Two papers recently published in Regional Studies examine the effects that commuting has on regions and communities. Christopher Nicholas, Riccardo Welters & Laurie Murphy, in their paper Does social capital help communities to cope with long-distance commuting? explore the potential mediating role of social capital between LDC impacts in a host region and the well-being of the residents of that host region.  Their case study on the residents of Kalgoorlie-Boulder, Australia, suggests that bridging social capital is ineffective at helping residents to adapt to shocks in their communities, if linking social capital is not present. There may also be a low political efficacy of the linking social capital, as the decisions to use an LDC workforce or the extent of that were not made in the region.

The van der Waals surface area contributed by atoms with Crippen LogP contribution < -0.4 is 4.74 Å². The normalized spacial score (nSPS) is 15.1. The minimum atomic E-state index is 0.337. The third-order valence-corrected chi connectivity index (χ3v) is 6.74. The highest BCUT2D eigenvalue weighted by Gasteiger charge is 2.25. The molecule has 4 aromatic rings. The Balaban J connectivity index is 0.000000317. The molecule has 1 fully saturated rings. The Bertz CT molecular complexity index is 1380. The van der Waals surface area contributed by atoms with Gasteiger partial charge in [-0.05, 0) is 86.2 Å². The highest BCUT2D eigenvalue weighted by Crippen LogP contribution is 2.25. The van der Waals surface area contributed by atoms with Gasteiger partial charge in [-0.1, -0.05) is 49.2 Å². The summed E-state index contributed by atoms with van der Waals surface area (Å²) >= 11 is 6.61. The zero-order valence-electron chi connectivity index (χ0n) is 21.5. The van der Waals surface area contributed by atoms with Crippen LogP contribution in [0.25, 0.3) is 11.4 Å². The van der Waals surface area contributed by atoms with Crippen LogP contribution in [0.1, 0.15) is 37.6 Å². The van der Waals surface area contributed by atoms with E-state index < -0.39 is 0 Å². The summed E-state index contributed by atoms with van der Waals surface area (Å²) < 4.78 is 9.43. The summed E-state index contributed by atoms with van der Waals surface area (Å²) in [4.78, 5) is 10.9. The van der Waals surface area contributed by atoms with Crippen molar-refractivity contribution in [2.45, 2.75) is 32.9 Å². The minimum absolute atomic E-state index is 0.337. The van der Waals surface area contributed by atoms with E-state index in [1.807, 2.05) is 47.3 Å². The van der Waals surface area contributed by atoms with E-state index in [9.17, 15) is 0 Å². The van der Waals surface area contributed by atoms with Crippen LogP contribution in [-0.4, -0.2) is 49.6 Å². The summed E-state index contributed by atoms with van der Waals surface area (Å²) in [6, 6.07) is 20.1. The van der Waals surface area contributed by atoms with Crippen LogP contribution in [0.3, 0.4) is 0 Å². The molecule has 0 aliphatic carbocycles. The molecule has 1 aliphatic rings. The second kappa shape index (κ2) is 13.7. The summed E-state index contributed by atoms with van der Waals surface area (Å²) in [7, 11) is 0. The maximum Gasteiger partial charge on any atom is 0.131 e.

The second paper, The effects of commuter rail establishment on commuting and deconcentration by Joanna Ganning studies the role of commuter rail stations in population deconcentration, modelled through the relationship between in-migration and out-commuting from census tracts.  The study finds that, although not generalisable, commuter rail stations appear to reduce out-commuting when the station area’s migration rates are elevated. In this area studied, the station areas with higher density residential and commercial development experience higher migration rates. Those higher migration rates, paired with the development of the station areas, reduce out-commuting, signalling economic restructuring in those areas. As new systems are developed and initial land development nearby occurs, it raises possibilities about the potential for transit-oriented development to create effective node-based development, and how much variation there might be according to context?